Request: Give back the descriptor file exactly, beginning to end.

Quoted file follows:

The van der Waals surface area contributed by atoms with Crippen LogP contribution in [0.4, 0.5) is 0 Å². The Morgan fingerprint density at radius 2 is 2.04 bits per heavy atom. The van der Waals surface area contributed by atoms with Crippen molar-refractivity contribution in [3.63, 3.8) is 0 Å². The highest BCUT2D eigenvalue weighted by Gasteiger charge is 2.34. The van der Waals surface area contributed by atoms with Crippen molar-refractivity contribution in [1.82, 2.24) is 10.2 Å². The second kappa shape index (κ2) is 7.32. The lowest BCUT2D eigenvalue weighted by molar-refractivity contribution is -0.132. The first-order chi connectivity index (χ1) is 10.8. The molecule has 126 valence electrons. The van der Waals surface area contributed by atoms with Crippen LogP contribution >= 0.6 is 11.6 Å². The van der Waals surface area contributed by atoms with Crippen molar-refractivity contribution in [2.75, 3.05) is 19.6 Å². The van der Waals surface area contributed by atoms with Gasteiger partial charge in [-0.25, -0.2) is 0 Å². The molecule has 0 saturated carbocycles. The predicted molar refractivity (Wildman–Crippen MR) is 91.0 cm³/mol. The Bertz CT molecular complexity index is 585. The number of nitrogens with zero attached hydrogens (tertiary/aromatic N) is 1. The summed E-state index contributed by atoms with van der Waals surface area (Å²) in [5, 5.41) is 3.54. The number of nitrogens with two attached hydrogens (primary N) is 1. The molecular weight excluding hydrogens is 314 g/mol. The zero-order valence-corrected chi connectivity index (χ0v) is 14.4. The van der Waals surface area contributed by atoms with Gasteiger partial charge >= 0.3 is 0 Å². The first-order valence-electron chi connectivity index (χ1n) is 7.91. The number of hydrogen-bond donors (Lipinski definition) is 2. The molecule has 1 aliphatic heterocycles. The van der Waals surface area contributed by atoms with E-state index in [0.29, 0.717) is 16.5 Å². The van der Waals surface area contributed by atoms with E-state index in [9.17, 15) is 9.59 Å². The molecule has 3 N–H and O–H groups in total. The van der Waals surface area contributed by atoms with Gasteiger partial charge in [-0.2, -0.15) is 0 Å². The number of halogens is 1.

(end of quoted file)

The van der Waals surface area contributed by atoms with Crippen LogP contribution in [0.4, 0.5) is 0 Å². The Morgan fingerprint density at radius 2 is 2.04 bits per heavy atom. The van der Waals surface area contributed by atoms with Crippen molar-refractivity contribution in [3.63, 3.8) is 0 Å². The highest BCUT2D eigenvalue weighted by Gasteiger charge is 2.34. The van der Waals surface area contributed by atoms with Crippen molar-refractivity contribution in [1.82, 2.24) is 10.2 Å². The second kappa shape index (κ2) is 7.32. The lowest BCUT2D eigenvalue weighted by molar-refractivity contribution is -0.132. The first-order chi connectivity index (χ1) is 10.8. The molecule has 126 valence electrons. The van der Waals surface area contributed by atoms with Crippen LogP contribution >= 0.6 is 11.6 Å². The van der Waals surface area contributed by atoms with Crippen molar-refractivity contribution in [2.75, 3.05) is 19.6 Å². The van der Waals surface area contributed by atoms with Gasteiger partial charge in [-0.25, -0.2) is 0 Å². The molecule has 0 saturated carbocycles. The predicted molar refractivity (Wildman–Crippen MR) is 91.0 cm³/mol. The Bertz CT molecular complexity index is 585. The number of nitrogens with zero attached hydrogens (tertiary/aromatic N) is 1. The summed E-state index contributed by atoms with van der Waals surface area (Å²) in [5, 5.41) is 3.54. The number of nitrogens with two attached hydrogens (primary N) is 1. The molecular weight excluding hydrogens is 314 g/mol. The zero-order valence-corrected chi connectivity index (χ0v) is 14.4. The van der Waals surface area contributed by atoms with Gasteiger partial charge >= 0.3 is 0 Å². The first-order valence-electron chi connectivity index (χ1n) is 7.91. The number of hydrogen-bond donors (Lipinski definition) is 2. The molecule has 1 aliphatic heterocycles. The van der Waals surface area contributed by atoms with E-state index in [0.29, 0.717) is 16.5 Å². The van der Waals surface area contributed by atoms with E-state index in [9.17, 15) is 9.59 Å². The molecule has 3 N–H and O–H groups in total. The van der Waals surface area contributed by atoms with Gasteiger partial charge in [-0.2, -0.15) is 0 Å². The number of halogens is 1.